To inform the families of children with asthma in the community of the proposed change to treatment, we sought the support of the local newspapers, local and national television, and the state body Asthma Victoria. We developed parent information sheets outlining the rationale for the change, how to use a spacer effectively, and how to care for and clean a spacer; these were deisgned to be issued to parents on arrival at the hospital. Over the three months prior to the change, parents and children attending the ED and those attending paediatric outpatients were informed of the imminent change. We decided on no initial involvement with ambulance staff and general practitioners until we had introduced and evaluated the guideline within the hospital.

Finally the change in policy occurred at the beginning of the year, three weeks before the usual three monthly change over of resident medical staff.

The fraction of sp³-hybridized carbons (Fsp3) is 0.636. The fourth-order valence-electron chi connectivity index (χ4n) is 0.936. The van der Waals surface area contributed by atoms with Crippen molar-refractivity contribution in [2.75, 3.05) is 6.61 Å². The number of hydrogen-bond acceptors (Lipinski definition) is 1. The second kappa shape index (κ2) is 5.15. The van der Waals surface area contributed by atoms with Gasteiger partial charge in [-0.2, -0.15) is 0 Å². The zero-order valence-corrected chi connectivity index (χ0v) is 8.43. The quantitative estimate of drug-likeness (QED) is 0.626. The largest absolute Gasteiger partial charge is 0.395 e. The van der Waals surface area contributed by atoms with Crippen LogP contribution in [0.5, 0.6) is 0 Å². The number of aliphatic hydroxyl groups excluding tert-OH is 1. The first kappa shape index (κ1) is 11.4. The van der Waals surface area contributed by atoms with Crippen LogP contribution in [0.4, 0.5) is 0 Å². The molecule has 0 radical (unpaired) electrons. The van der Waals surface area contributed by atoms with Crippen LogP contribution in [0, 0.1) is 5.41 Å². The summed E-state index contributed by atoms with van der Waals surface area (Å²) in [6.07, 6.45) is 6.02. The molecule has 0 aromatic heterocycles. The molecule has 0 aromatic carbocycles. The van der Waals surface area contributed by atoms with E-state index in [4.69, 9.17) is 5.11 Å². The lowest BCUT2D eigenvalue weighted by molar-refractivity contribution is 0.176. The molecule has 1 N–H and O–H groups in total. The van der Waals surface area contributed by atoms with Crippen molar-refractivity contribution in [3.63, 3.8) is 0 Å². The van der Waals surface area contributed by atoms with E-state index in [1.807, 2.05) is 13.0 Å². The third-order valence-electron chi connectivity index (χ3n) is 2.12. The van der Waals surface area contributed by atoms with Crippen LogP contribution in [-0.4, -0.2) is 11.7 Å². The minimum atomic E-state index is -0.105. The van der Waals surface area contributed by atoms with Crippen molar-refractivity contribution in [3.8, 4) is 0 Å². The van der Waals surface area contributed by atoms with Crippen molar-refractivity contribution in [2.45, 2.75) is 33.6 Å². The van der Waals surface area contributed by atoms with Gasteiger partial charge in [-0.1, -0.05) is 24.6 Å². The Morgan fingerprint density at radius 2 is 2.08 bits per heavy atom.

Following the introduction of the new treatment guideline, the next phase was to evaluate the change in practice. We prospectively evaluated the first, 200 consecutive subjects attending the ED, between 11 January 1999 and 11 March 1999. Each week the notes of those subjects who had attended the emergency department the previous week were retrieved and evaluated using a standard proforma. The subjects' notes were identified using the departmental computer generated records searching for a discharge diagnosis of asthma. Demographic and descriptive data were collected concerning the child's asthma. Using international, consensus guideline and classification,8 we divided children into two groups: those with infrequent episodic asthma and those with more frequent episodic or persistent asthma. The main outcomes were: whether the new guideline was followed (and reasons why not), the treatment given (during the emergency stay and while on the ward), and final disposition (home, ward, or PICU). If data were not available from the notes, the attending doctor or nurse was contacted and information collected. If data were required from a patient or patient's family, they were either seen on the ward if admitted, or a telephone call was made if the child had been discharged.